Two Poems by Lisa Krawczyk

The Poet Finds Themself in the Bottom of the Orville Redenbacher Popcorn Bag

The movie theater butter sticks to fingers:
greases your keyboard and pajamas, the flannel
blankets. Kernels rattle at the bottom. The whole bag
never able to fully pop. The steam that hits
your face is the spirit of the unpopped seeds.
Another night of steam and nutella to top
that which have sprouted
from the vacuum sealed bag. It sits
in the microwave and begins to breathe
as the kernels spring to life. The bag
injected with microwaves. Your brain
waves could never compare to Orville’s
torture. The bag is never empty,
only able to eat three-fourths of the bag.
How can you find yourself this way,
half eaten? Part satiation, part emptiness,
and a small part desire. Ready
to call it for the night.


Memories of Burdick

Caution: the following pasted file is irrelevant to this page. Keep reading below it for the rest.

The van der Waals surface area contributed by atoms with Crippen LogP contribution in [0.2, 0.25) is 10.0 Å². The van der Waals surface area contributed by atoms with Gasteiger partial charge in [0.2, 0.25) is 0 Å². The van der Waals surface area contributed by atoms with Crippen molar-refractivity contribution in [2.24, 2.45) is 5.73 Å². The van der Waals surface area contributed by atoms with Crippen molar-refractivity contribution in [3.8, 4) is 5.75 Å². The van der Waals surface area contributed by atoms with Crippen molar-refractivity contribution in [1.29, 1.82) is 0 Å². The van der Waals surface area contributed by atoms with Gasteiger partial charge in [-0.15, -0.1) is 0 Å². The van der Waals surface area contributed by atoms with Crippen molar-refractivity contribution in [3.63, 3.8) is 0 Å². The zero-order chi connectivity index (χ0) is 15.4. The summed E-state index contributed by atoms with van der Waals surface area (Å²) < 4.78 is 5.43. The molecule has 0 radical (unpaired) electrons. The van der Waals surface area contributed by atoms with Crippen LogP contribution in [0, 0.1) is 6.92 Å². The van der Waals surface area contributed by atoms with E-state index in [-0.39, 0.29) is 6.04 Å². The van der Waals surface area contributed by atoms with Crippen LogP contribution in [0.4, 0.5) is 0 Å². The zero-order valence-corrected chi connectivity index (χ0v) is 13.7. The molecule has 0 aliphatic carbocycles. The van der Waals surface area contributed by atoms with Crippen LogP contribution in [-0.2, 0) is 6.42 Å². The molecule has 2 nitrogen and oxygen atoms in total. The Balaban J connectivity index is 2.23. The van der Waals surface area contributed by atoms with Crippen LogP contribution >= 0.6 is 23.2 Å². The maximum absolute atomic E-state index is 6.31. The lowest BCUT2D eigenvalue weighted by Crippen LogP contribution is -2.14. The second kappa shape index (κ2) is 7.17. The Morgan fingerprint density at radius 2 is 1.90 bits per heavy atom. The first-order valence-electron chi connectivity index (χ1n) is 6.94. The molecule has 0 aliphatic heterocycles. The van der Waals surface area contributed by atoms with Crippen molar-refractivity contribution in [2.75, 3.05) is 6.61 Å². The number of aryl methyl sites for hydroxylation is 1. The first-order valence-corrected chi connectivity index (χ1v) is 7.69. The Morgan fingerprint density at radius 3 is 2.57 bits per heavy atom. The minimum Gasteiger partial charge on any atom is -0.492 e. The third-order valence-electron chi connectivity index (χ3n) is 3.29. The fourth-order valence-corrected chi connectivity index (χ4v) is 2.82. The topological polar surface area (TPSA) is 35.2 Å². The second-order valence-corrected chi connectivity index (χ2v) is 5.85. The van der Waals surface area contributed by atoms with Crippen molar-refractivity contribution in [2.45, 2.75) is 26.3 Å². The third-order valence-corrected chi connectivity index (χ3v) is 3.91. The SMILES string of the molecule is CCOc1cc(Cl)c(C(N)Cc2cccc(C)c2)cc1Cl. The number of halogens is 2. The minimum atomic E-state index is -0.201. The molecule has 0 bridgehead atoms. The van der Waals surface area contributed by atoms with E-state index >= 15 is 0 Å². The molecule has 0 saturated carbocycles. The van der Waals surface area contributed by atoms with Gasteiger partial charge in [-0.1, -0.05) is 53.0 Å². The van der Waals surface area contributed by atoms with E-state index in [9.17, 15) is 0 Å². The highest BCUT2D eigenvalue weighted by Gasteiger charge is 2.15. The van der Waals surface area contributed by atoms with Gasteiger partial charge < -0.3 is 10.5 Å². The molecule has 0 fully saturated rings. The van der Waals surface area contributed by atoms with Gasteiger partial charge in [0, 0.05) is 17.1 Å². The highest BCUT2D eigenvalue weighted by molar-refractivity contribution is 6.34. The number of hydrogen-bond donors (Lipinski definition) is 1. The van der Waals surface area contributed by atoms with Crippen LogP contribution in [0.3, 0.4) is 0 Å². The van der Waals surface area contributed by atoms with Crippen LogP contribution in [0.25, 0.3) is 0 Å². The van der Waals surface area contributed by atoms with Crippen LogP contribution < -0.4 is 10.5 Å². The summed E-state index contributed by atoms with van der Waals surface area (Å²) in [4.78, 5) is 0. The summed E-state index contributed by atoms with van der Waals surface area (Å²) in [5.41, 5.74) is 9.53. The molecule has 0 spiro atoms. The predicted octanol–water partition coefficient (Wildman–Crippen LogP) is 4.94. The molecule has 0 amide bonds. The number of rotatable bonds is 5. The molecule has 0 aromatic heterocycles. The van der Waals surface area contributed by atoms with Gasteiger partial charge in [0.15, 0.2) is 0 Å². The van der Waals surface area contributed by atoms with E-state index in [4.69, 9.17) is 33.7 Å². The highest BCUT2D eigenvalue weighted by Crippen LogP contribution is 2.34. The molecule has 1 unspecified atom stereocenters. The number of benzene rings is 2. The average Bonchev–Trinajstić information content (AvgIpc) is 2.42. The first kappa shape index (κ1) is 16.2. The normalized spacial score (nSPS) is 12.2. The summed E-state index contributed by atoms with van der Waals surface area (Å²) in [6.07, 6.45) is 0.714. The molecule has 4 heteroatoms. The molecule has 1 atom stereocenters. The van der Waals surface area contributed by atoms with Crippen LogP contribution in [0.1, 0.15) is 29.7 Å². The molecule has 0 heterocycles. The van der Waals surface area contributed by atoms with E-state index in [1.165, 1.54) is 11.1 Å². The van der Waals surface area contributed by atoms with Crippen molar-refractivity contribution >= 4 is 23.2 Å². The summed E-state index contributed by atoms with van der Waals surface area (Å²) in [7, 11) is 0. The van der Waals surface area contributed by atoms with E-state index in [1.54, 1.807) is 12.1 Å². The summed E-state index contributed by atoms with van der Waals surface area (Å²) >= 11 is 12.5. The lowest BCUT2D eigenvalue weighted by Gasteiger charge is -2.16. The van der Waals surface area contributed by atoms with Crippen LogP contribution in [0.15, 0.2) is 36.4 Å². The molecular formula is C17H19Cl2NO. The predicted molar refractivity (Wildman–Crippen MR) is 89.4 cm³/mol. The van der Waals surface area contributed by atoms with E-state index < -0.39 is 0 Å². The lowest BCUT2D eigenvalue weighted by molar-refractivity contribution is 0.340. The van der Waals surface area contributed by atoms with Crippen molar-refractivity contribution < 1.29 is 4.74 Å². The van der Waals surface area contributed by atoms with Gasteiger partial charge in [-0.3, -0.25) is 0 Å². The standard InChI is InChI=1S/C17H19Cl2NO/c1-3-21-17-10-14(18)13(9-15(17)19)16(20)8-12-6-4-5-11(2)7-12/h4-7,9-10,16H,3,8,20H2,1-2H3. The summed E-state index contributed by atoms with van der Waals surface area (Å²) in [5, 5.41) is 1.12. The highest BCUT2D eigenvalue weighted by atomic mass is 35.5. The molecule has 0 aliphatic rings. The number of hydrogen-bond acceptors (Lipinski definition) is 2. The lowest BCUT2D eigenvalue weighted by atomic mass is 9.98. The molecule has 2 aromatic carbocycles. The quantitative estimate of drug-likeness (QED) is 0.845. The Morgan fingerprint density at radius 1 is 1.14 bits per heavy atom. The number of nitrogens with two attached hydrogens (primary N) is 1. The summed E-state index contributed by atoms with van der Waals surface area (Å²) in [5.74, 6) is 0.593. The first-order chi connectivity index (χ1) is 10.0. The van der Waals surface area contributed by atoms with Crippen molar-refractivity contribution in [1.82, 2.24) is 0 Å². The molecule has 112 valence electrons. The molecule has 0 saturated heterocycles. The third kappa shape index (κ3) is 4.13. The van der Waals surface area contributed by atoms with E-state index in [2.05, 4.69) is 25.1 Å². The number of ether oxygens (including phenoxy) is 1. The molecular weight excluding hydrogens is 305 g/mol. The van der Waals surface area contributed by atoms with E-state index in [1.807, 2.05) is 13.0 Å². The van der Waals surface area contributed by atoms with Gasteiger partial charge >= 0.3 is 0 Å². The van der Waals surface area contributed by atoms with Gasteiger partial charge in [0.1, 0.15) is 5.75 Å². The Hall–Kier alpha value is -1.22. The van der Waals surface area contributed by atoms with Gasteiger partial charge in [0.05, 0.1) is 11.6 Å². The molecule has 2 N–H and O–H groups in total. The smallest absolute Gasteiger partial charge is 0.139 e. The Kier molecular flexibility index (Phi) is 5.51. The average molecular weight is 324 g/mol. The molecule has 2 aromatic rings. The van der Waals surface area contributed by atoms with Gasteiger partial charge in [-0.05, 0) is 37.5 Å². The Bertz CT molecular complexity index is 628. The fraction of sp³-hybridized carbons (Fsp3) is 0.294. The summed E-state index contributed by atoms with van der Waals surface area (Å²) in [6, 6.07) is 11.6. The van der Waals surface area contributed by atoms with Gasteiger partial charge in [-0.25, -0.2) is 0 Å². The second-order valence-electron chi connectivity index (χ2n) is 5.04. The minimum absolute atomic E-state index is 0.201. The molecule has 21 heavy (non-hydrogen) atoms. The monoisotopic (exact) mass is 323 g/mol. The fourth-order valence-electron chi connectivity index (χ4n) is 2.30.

Remember the concrete of the first day
of public school. The new clothes—
a dress or frilly top. Elementary school
you try to find your place. Hugging
the wall in the cafeteria line. The silence
of the students and the chaos within.
Sitting in groups
waiting to go home. Every day
so similar to the next. Walking down
hallways you never forget. Milwaukee
public school. Tap dancing and theater
after school. (You never could stretch
even after months of trying, your stubborn
core). Band practice in the computer lab.
Failing home ec. Sleep overs that you dread.
Sleep overs you couldn’t live without. Going
to hockey games with your bestie of the week.
Remember pretending & failing to find
what you so craved to feel, the fitting
of your own identity. Mask your gender,
mask your ADHD. Mask the overwhelm
in your stomach and go forward.
No matter what: forward.


Lisa Krawczyk (they/them) is a poet currently based in the Midwest. Their poetry can be found and forthcoming in The West Review, Defunkt Magazine, In Parentheses, Periwinkle Literary Magazine, and elsewhere. They teach formal poetry for Gris Literatura.